That was the premise, along with a kind of secret list. A lot of people have realized that if you could find the whole history of the form in 10 songs, you could also find it in one song, almost any song. I succeeded, except for the Beatles. There was just no way to keep them out. They are the history of rock ’n’ roll in one band.

Your choices are unorthodox, or at least none that I would have expected to be included on the list. How did these particular songs fit the bill? When I started there were only two songs I knew I would write about: The Flamin’ Groovies’ “Shake Some Action” and Joy Division’s “Transmission.” The others made their way into the book while I was writing it.

I never would have even thought about “To Know Him Is to Love Him,” an embarrassing No. 1 1958 hit by the Teddy Bears, if I hadn’t heard Amy Winehouse’s version on the radio after she died. I knew I had to write about it. The song sailed into the book from out of nowhere.

The book organized itself around songs I wanted to write about — or songs I’d always loved and had never written about, like the Five Satins’ “In the Still of the Night.” I wanted to see if I could find a story in them that I could tell.

Did you consider lyrics, melody/harmony, social implications or a combination of those and other factors when you made you choices? None of those things. If the history of rock ’n’ roll could be found in any one interesting song, then I could write about any song I wanted to write about, if I could tell its story.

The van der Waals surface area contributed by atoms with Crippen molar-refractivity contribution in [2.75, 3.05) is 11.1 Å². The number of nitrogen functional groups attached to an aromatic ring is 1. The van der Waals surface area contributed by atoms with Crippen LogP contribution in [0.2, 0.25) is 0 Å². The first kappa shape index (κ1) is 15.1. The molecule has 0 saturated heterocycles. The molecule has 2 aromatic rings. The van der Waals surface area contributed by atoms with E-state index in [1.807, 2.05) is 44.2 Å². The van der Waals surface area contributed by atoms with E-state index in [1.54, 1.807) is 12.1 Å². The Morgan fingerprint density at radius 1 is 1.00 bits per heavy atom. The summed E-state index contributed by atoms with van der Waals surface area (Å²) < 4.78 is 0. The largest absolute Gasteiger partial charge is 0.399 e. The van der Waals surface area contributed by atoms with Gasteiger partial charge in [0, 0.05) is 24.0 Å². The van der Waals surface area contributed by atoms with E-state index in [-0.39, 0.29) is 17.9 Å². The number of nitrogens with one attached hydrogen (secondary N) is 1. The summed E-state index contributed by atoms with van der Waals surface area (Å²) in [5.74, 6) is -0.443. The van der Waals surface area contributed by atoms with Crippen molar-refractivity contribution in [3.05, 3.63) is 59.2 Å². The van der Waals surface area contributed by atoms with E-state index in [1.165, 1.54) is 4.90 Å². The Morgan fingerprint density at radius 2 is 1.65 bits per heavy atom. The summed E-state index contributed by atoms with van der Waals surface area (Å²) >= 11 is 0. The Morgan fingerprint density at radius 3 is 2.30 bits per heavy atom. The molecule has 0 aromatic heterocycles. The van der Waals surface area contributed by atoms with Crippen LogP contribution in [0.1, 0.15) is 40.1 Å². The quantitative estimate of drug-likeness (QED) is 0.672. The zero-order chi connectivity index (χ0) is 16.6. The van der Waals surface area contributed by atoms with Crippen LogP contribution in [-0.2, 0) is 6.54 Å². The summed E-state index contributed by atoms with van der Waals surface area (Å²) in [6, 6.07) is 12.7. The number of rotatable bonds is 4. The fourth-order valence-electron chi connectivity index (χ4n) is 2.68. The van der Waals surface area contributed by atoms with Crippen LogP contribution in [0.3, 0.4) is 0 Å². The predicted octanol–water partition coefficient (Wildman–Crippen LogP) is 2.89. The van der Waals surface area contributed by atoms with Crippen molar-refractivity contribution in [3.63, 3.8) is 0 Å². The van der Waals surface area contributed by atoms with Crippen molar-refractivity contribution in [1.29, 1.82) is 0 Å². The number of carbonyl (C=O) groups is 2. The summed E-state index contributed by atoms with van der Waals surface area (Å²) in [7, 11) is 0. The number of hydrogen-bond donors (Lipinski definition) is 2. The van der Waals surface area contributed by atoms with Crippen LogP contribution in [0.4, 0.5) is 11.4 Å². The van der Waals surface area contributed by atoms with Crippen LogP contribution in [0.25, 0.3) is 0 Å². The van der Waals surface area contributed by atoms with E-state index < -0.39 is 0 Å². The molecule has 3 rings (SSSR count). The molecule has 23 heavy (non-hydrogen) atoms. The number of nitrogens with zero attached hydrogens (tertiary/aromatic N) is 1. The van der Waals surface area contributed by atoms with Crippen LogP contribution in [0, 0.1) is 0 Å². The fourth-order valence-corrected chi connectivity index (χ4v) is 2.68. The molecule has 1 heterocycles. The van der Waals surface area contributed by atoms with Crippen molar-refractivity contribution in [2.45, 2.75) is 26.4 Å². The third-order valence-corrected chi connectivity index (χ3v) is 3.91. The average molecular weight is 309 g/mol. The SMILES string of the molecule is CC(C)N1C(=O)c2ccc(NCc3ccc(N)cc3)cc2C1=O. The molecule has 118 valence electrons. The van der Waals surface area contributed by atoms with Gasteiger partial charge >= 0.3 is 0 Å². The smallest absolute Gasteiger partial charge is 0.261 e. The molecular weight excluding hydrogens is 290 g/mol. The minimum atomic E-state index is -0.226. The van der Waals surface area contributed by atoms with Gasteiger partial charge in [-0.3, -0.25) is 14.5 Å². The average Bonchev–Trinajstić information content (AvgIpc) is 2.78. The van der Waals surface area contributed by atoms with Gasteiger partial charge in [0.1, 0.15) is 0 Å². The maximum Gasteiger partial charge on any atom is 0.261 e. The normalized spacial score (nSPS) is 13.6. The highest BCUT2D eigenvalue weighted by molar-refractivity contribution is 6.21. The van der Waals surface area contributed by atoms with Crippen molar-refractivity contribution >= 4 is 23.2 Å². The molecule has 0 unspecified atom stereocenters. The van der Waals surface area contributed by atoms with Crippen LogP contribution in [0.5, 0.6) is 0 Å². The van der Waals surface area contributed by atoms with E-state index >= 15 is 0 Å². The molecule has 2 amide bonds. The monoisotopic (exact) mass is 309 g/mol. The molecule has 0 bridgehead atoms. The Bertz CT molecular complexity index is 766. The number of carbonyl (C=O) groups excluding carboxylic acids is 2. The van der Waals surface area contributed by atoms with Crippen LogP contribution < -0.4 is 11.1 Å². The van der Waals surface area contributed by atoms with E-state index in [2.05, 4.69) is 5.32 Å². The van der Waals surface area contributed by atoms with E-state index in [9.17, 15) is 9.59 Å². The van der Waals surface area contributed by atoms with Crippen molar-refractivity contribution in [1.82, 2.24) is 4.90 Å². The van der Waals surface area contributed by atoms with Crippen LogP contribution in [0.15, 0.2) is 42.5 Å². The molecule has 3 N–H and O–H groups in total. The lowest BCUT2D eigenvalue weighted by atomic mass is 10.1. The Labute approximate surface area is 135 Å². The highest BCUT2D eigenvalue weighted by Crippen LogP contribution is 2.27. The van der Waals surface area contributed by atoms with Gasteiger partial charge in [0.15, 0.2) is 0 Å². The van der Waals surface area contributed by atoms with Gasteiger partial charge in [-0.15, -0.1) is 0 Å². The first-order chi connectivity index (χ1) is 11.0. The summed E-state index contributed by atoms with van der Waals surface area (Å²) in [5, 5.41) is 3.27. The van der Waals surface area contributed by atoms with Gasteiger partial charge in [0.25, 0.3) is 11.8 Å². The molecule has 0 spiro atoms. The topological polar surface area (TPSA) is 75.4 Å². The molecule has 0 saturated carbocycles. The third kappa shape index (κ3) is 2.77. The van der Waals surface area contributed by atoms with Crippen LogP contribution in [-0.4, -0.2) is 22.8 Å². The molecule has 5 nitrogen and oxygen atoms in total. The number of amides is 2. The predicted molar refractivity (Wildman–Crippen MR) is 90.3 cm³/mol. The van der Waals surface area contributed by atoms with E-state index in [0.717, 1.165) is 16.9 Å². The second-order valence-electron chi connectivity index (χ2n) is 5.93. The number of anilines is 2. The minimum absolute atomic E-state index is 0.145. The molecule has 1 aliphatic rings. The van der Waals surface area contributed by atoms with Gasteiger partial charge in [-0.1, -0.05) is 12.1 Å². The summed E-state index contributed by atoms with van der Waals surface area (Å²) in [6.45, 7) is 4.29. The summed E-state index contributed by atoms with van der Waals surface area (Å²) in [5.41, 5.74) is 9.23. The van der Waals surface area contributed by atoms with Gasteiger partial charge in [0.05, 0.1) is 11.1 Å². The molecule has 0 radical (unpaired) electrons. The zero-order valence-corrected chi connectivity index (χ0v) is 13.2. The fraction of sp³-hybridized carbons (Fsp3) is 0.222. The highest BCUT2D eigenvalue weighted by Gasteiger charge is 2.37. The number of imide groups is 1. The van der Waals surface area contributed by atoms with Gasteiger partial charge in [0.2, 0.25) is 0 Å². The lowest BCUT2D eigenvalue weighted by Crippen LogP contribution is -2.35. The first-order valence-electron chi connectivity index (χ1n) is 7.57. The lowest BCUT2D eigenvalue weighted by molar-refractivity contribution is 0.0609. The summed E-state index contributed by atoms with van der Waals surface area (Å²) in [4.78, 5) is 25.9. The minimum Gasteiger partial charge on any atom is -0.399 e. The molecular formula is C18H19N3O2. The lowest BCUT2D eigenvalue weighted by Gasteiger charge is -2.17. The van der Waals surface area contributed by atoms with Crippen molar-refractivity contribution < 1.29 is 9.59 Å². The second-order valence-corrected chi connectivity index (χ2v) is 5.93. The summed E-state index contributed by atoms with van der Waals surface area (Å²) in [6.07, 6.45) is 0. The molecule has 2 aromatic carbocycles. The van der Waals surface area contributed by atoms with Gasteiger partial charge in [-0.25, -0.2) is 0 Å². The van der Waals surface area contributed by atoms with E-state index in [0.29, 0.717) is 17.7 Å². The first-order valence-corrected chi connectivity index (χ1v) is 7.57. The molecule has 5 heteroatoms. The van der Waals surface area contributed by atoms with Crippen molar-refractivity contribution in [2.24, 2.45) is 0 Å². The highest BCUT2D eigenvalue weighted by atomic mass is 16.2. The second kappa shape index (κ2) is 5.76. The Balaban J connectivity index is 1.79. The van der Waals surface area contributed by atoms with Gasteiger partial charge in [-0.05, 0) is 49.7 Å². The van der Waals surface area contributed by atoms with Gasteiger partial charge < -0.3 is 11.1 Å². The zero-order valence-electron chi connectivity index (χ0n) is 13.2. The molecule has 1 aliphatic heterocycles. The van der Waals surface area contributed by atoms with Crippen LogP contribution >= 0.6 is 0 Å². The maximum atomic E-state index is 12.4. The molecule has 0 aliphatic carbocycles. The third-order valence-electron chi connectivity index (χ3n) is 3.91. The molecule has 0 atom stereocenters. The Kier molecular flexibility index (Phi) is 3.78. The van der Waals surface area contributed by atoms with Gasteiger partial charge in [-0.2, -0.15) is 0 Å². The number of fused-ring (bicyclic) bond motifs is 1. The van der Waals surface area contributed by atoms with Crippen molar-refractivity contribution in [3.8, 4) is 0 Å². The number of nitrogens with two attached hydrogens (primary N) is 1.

I wasn’t in any way interested in what influence a song might have had outside of itself. “Shake Some Action” has probably influenced a lot of hearts, but perhaps no other songs. The Beatles’ version of “Money” is so big it couldn’t have influenced anyone, unless it was to convince them to quit before they started.

Jon Langford and Sally Timms from The Mekons will be on hand to perform during your Alverno presentation. Why did you choose them to participate? Jon and Sally are old friends. I actually appeared — I don’t know if I can say performed — with the Mekons some years ago at the Fitzgerald Theater in St. Paul. We did a show based on my book at the Old Town School of Folk Music in Chicago last year. And we had so much fun we wanted to do it again.

I will talk and read from the book, they may talk and read from the book, but also play songs from it. There will likely be analyses from them directly, but their interpretations of the songs are analyses of the songs. 

Are there any rock songs and artists that people might consider a serious omission from your list? Of course there are. I dedicated the book, “To everyone I left out.” But the 10 songs are not meant to be the 10 best songs, the 10 most important songs, the 10 anything songs. They are a constellation of songs, all rushing off in different directions, bumping into each other, just missing each other, smashing together and coming out differently.